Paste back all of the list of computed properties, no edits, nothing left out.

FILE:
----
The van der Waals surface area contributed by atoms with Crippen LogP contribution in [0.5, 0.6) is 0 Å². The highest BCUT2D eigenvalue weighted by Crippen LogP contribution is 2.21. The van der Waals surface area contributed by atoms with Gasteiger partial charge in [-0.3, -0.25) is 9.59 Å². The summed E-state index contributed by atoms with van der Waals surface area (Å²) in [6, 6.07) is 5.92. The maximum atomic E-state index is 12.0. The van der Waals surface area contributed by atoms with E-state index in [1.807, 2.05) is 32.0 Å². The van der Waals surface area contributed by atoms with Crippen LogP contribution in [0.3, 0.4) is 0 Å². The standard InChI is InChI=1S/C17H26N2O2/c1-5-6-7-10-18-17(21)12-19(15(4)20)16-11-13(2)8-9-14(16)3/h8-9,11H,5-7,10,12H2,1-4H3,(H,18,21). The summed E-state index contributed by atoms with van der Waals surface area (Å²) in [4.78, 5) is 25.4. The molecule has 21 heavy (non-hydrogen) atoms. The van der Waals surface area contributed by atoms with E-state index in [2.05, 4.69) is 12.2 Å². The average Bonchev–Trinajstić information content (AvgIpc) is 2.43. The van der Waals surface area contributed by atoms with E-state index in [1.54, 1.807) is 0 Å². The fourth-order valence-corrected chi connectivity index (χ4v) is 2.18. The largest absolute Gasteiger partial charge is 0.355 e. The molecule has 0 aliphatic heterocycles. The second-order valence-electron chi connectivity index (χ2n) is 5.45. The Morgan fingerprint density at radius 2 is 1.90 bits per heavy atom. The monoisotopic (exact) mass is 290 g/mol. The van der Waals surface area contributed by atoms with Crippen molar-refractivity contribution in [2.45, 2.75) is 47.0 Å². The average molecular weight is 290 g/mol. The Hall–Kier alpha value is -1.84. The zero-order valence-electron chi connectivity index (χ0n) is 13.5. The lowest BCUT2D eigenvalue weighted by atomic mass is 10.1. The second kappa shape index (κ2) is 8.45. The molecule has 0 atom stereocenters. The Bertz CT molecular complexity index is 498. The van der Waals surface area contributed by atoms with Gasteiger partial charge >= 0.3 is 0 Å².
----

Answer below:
The van der Waals surface area contributed by atoms with Crippen LogP contribution in [0.5, 0.6) is 0 Å². The highest BCUT2D eigenvalue weighted by Crippen LogP contribution is 2.21. The van der Waals surface area contributed by atoms with Gasteiger partial charge in [-0.3, -0.25) is 9.59 Å². The summed E-state index contributed by atoms with van der Waals surface area (Å²) in [6, 6.07) is 5.92. The maximum atomic E-state index is 12.0. The van der Waals surface area contributed by atoms with E-state index in [1.807, 2.05) is 32.0 Å². The van der Waals surface area contributed by atoms with Crippen LogP contribution in [0.3, 0.4) is 0 Å². The standard InChI is InChI=1S/C17H26N2O2/c1-5-6-7-10-18-17(21)12-19(15(4)20)16-11-13(2)8-9-14(16)3/h8-9,11H,5-7,10,12H2,1-4H3,(H,18,21). The summed E-state index contributed by atoms with van der Waals surface area (Å²) in [4.78, 5) is 25.4. The molecule has 21 heavy (non-hydrogen) atoms. The van der Waals surface area contributed by atoms with E-state index in [2.05, 4.69) is 12.2 Å². The average Bonchev–Trinajstić information content (AvgIpc) is 2.43. The van der Waals surface area contributed by atoms with E-state index in [1.54, 1.807) is 0 Å². The fourth-order valence-corrected chi connectivity index (χ4v) is 2.18. The largest absolute Gasteiger partial charge is 0.355 e. The molecule has 0 aliphatic heterocycles. The second-order valence-electron chi connectivity index (χ2n) is 5.45. The Morgan fingerprint density at radius 2 is 1.90 bits per heavy atom. The monoisotopic (exact) mass is 290 g/mol. The van der Waals surface area contributed by atoms with Crippen molar-refractivity contribution in [2.45, 2.75) is 47.0 Å². The average molecular weight is 290 g/mol. The Hall–Kier alpha value is -1.84. The zero-order valence-electron chi connectivity index (χ0n) is 13.5. The lowest BCUT2D eigenvalue weighted by atomic mass is 10.1. The second kappa shape index (κ2) is 8.45. The molecule has 0 atom stereocenters. The Bertz CT molecular complexity index is 498. The van der Waals surface area contributed by atoms with Gasteiger partial charge >= 0.3 is 0 Å².